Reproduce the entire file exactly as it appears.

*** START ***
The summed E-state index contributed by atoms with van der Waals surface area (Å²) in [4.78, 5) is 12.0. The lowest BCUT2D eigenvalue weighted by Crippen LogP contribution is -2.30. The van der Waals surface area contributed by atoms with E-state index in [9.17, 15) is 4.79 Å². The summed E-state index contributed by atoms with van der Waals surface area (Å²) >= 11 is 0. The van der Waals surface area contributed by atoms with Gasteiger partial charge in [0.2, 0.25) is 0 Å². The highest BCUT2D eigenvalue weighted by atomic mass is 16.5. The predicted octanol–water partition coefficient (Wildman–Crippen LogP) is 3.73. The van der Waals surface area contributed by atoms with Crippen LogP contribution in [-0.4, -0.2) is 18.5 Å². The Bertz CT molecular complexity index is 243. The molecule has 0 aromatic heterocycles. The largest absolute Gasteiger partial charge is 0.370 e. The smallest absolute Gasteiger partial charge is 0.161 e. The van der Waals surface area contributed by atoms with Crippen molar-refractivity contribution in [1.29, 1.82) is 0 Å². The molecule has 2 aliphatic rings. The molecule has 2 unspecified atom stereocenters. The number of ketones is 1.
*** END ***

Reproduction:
The summed E-state index contributed by atoms with van der Waals surface area (Å²) in [4.78, 5) is 12.0. The lowest BCUT2D eigenvalue weighted by Crippen LogP contribution is -2.30. The van der Waals surface area contributed by atoms with E-state index in [9.17, 15) is 4.79 Å². The summed E-state index contributed by atoms with van der Waals surface area (Å²) >= 11 is 0. The van der Waals surface area contributed by atoms with Gasteiger partial charge in [0.2, 0.25) is 0 Å². The highest BCUT2D eigenvalue weighted by atomic mass is 16.5. The predicted octanol–water partition coefficient (Wildman–Crippen LogP) is 3.73. The van der Waals surface area contributed by atoms with Crippen LogP contribution in [-0.4, -0.2) is 18.5 Å². The Bertz CT molecular complexity index is 243. The molecule has 0 aromatic heterocycles. The largest absolute Gasteiger partial charge is 0.370 e. The smallest absolute Gasteiger partial charge is 0.161 e. The van der Waals surface area contributed by atoms with Crippen molar-refractivity contribution in [1.29, 1.82) is 0 Å². The molecule has 2 aliphatic rings. The molecule has 2 unspecified atom stereocenters. The number of ketones is 1.